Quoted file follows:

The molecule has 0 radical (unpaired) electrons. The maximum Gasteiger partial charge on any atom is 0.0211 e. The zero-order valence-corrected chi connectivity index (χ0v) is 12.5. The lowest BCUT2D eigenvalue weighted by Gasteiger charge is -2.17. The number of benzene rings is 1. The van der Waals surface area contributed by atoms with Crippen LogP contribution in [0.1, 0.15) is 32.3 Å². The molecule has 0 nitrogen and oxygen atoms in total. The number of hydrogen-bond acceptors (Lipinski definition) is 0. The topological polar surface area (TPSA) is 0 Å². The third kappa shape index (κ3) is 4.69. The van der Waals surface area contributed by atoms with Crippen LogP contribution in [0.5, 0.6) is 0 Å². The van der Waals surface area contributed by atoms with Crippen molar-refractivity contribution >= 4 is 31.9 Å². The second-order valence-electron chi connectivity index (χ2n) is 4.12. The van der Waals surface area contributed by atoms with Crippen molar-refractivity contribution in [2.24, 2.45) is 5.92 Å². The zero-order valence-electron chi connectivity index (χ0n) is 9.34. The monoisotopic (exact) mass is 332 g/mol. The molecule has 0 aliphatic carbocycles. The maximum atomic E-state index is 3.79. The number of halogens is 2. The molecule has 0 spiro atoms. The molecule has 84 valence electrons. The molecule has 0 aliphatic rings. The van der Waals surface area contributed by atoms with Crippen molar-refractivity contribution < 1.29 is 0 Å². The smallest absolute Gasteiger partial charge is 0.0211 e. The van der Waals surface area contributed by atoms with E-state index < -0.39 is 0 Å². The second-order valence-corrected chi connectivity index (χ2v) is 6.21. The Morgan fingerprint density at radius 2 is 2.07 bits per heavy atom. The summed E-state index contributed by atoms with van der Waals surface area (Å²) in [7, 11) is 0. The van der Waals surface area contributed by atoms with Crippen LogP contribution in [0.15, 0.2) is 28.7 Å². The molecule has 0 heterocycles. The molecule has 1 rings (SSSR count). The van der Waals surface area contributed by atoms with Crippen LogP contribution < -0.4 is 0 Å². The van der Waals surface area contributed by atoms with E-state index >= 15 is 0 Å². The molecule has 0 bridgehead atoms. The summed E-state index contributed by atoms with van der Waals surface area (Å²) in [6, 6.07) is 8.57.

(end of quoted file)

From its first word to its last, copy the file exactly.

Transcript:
The molecule has 0 radical (unpaired) electrons. The maximum Gasteiger partial charge on any atom is 0.0211 e. The zero-order valence-corrected chi connectivity index (χ0v) is 12.5. The lowest BCUT2D eigenvalue weighted by Gasteiger charge is -2.17. The number of benzene rings is 1. The van der Waals surface area contributed by atoms with Crippen LogP contribution in [0.1, 0.15) is 32.3 Å². The molecule has 0 nitrogen and oxygen atoms in total. The number of hydrogen-bond acceptors (Lipinski definition) is 0. The topological polar surface area (TPSA) is 0 Å². The third kappa shape index (κ3) is 4.69. The van der Waals surface area contributed by atoms with Crippen LogP contribution in [0.5, 0.6) is 0 Å². The van der Waals surface area contributed by atoms with Crippen molar-refractivity contribution >= 4 is 31.9 Å². The second-order valence-electron chi connectivity index (χ2n) is 4.12. The van der Waals surface area contributed by atoms with Crippen molar-refractivity contribution in [2.24, 2.45) is 5.92 Å². The zero-order valence-electron chi connectivity index (χ0n) is 9.34. The monoisotopic (exact) mass is 332 g/mol. The molecule has 0 aliphatic carbocycles. The maximum atomic E-state index is 3.79. The number of halogens is 2. The molecule has 0 spiro atoms. The molecule has 84 valence electrons. The molecule has 0 aliphatic rings. The van der Waals surface area contributed by atoms with Crippen molar-refractivity contribution < 1.29 is 0 Å². The smallest absolute Gasteiger partial charge is 0.0211 e. The van der Waals surface area contributed by atoms with E-state index < -0.39 is 0 Å². The second-order valence-corrected chi connectivity index (χ2v) is 6.21. The Morgan fingerprint density at radius 2 is 2.07 bits per heavy atom. The summed E-state index contributed by atoms with van der Waals surface area (Å²) in [7, 11) is 0. The van der Waals surface area contributed by atoms with Crippen LogP contribution in [0.15, 0.2) is 28.7 Å². The molecule has 0 heterocycles. The molecule has 1 rings (SSSR count). The van der Waals surface area contributed by atoms with Crippen LogP contribution < -0.4 is 0 Å². The van der Waals surface area contributed by atoms with E-state index >= 15 is 0 Å². The molecule has 0 bridgehead atoms. The summed E-state index contributed by atoms with van der Waals surface area (Å²) in [6, 6.07) is 8.57.